The Interior Ministry made sure that Shparo left financial guarantees back home so he will return to Ethiopia at the end of his trip, as is customary with Ethiopian Jews who have been refused or not yet cleared for aliya.
Sintiyahu Shparo, 18, arrived in Israel just before Passover, in preparation for the International Bible Contest that will take place here on Independence Day. He was greeted at the airport by his father, who made aliya in 2001, as well as his brothers and friends who had also made aliya from Ethiopia.
Shparo has been waiting for more than a decade for permission from the Interior Ministry to make aliya and be reunited with his father and the rest of his family who are already living in Israel.
Shparo explained: “Participating in the Bible Contest has been a dream of mine since I was a small child. I’m doing this for my community. All through my childhood I watched them suffer. I’m not here to represent just myself, but the entire Jewish community in Ethiopia that is waiting to make aliya. Now, thank God, I will be able to make this dream come true.”
What Shparo didn’t mention is that his trip to Israel will only offer him a temporary taste of the country and its people. He has not yet been cleared to make aliya and reunite with his family, since the ministry’s policy is to gradually bring over small numbers of immigrants from Ethiopia.
This is why the Interior Ministry made sure that Shparo left behind the necessary financial guarantees so he will return to Ethiopia, as is customary in the case of Ethiopian Jews who can not presently make aliya, but want to attend a wedding of a relative in Israel.
Despite previous decisions, the current government is continuing to delay the arrival of another group of Jewish immigrants from Ethiopia, and has not allocated funds in the current budget for this activity. Recently, an organization called Struggle for Ethiopian Aliya organized 1,000 people to demonstrate in front of the Knesset to protest what they’re calling the “discontinuation” of aliya.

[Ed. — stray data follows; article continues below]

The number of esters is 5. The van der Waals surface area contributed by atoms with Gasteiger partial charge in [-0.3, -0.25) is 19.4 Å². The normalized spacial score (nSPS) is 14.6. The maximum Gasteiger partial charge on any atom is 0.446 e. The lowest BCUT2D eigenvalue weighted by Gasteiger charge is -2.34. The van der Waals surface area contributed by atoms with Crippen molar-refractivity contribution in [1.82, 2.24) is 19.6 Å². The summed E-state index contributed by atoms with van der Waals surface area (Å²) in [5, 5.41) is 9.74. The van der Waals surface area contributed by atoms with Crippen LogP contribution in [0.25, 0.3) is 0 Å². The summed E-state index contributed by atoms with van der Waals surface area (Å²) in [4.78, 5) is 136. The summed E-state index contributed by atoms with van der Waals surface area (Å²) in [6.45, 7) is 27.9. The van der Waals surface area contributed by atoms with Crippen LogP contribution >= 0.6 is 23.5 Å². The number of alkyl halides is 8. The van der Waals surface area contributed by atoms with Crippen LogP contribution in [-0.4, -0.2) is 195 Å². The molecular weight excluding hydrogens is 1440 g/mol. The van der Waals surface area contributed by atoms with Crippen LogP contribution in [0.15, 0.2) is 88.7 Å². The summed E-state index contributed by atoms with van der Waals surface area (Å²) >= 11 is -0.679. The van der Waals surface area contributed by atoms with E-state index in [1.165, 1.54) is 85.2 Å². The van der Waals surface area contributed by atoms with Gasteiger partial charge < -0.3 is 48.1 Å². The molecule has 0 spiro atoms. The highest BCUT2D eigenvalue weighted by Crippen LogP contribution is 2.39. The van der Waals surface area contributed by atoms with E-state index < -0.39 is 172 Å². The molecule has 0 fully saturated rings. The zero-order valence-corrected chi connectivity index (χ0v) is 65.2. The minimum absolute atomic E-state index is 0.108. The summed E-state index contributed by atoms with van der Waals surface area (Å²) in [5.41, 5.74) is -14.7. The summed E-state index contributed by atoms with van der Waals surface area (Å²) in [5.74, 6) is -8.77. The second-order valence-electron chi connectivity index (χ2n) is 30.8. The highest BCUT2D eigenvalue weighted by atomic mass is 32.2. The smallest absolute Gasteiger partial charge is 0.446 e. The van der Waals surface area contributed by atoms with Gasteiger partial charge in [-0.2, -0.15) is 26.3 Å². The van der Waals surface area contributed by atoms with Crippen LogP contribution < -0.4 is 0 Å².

This struggle is quickly turning into a national movement, especially following the recent support from B’nei Akiva and other youth groups such as The Federation of Working and Studying Youth, as well as a number of pre-military preparatory programs.
B’nei Akiva is the most representative organization of Israel’s national-religious youth, so their joining the struggle marks a significant turning point. In the past, a number of national-religious organizations were undecided regarding the airlifting to Israel of the remaining Jews living in Ethiopia.
In an official statement, the Struggle for Ethiopian Aliya said that they are expanding their efforts and planning to carry out additional protests after Passover if preparations for aliya are not undertaken straight way. The spokesperson for the organization stated: “We demand that Israel implement its decisions and immediately bring to Israel the 8,000 Ethiopians who have already been approved for aliya.”
Translated by Hannah Hochner.